I was driving the hilly streets of San Francisco when my cell phone buzzed. The raspy drawl on the other end flowed slowly, like warm, slightly crystallized honey. “Hey Mark? It’s Billy Joe. We got a flat tire, man, I don’t think we’re gonna make it in time.”

We’d scheduled the great Texas singer-songwriter Billy Joe Shaver for an appearance on Acoustic Guitar magazine’s online performance series, “Acoustic Guitar Sessions,” and he’d been calling me all day with updates on his ill-fated trek to the Bay Area. By this point, things didn’t look good.

I was pretty devastated, because the prospect of sitting down with Shaver and talking about his music and guitars had been exciting for me. After all, so many of Shaver’s songs, mostly covered by other artists, mostly by the late Waylon Jennings — “Honky Tonk Heroes,” “Willy the Wandering Gypsy and Me,” “Old Five and Dimers Like Me,” “Ain’t No God in Mexico,” “I Been to Georgia on a Fast Train,” “I’m Just an Old Chunk of Coal,” and on and on — had been an important part of my teen years. In later years, I’d hear his songs covered by many other fringe (and not-so-fringe) country artists that music writers were calling “outlaws” — from Cash to Kristofferson to Commander Cody and His Lost Planet Airmen. And then, of course, I eventually bought Shaver’s own classic 1973 debut album, Old Five and Dimers Like Me (pictured above).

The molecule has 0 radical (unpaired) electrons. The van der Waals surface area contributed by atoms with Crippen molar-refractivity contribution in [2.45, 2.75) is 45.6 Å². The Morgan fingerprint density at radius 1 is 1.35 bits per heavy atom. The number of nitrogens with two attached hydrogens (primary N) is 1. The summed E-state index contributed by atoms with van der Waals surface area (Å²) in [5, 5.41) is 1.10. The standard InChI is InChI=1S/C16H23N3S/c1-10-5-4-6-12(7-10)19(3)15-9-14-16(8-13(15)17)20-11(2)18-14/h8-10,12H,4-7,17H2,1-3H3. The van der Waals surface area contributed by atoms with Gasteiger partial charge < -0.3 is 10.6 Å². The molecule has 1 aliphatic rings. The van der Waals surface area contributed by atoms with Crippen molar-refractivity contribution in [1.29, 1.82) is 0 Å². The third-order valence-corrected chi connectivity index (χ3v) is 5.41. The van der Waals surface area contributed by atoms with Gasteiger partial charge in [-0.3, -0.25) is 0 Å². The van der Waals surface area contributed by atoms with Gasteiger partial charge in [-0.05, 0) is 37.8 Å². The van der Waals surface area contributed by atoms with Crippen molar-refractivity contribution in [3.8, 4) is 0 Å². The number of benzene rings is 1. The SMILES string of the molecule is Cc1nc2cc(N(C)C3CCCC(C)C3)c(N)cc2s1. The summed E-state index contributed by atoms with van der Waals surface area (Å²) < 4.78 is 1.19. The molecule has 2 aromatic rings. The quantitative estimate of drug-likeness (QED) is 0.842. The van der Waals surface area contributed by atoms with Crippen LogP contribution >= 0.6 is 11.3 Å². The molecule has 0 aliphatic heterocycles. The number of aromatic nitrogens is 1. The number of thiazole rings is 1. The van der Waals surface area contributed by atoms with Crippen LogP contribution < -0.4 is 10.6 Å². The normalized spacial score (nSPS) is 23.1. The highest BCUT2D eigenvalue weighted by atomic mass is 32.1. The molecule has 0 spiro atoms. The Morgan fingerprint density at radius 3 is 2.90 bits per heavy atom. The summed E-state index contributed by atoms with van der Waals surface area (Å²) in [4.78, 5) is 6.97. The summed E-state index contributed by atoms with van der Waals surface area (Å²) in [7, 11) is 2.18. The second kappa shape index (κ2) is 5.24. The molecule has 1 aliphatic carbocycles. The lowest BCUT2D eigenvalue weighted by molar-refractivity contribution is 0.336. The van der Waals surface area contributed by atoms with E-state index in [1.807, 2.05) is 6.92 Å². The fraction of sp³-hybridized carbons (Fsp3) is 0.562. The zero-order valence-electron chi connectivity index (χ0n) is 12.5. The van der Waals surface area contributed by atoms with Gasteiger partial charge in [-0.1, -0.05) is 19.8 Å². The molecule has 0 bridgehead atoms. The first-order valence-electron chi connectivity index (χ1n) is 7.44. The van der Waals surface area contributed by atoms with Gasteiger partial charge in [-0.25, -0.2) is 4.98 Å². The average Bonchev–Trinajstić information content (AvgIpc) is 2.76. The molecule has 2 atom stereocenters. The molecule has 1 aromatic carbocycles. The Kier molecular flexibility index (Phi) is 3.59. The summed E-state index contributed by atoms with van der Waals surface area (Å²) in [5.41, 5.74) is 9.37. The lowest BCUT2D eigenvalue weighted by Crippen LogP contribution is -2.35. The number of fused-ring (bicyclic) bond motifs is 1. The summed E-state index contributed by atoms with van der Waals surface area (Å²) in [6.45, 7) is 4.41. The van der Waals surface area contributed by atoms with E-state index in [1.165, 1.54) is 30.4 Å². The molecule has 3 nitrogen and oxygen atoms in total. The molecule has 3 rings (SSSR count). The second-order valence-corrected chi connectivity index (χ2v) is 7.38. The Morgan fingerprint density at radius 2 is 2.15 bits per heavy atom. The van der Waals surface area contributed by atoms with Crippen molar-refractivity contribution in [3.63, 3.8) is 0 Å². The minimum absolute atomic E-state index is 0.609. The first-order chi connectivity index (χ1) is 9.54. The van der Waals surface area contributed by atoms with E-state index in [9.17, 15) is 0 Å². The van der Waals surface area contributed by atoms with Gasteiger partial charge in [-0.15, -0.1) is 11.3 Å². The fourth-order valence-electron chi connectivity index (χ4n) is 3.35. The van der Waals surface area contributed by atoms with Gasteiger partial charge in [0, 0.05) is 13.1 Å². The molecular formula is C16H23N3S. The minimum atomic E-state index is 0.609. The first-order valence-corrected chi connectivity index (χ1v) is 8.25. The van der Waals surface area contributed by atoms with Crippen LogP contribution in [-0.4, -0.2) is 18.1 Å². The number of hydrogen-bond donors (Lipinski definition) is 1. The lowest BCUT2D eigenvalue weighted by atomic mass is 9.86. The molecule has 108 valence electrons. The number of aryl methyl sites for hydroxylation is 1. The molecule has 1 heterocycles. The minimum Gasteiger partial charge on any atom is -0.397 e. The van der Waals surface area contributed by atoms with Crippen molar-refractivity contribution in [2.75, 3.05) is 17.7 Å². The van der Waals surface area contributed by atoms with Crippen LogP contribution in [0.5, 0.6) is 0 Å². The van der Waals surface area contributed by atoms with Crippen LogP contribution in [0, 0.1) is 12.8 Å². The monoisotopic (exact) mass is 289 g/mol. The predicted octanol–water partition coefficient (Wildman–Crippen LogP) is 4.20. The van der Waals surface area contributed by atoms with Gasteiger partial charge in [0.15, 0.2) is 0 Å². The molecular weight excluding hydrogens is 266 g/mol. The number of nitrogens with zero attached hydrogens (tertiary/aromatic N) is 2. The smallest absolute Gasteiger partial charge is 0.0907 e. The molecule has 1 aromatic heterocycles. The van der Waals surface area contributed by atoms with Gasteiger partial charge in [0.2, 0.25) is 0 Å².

“No problem, Billy Joe,” I told him. “It’s been a tough trip. We’ll get you in here next time.”

There was no next time. I was soon gone from Acoustic Guitar, and Billy Joe, who’d lost his mother, his wife, and his son in the span of a year several years earlier, just kept on writing great old country songs — one of his last being “Hard to Be an Outlaw,” in 2014 — until he died Wednesday at 81 in Waco, Texas. I’d seen him perform countless times, mostly during my tenure as editor of Option magazine in the early 1990s, when we’d go to the annual South by Southwest Music Conference in Austin every year. Back then, SXSW was a fairly small affair, mostly a family reunion of sorts among music journalists and artists. I saw Shaver play solo, with his band that featured his guitar-wiz son Eddy, and in small clubs and larger venues alongside artists with bigger names.

Shaver was never famous, but his songs were, and he was probably the best country songwriter who ever lived. I sure wish he hadn’t had that flat tire back in 2015. For “Acoustic Guitar Sessions,” I’d gotten the opportunity to sit down on a stool next to numerous favorite artists, chat with them, and have them play their songs inches away from me — Richard Thompson, Valerie June, Jorma Kaukonen, Ani DiFranco, Alejandro Escovedo, David Crosby, Seth Avett… the list goes on. But not Billy Joe Shaver. And never will it be.

Adios, amigo. Don’t catch a nail on your way to meet Jesus.

Watch Billy Joe perform “Willy the Wandering Gypsy and Me” on Live from Austin City Limits, August 14, 1984.

Watch Waylon Jennings perform “Honky Tonk Heroes” on Live from Austin City Limits, also in 1984.

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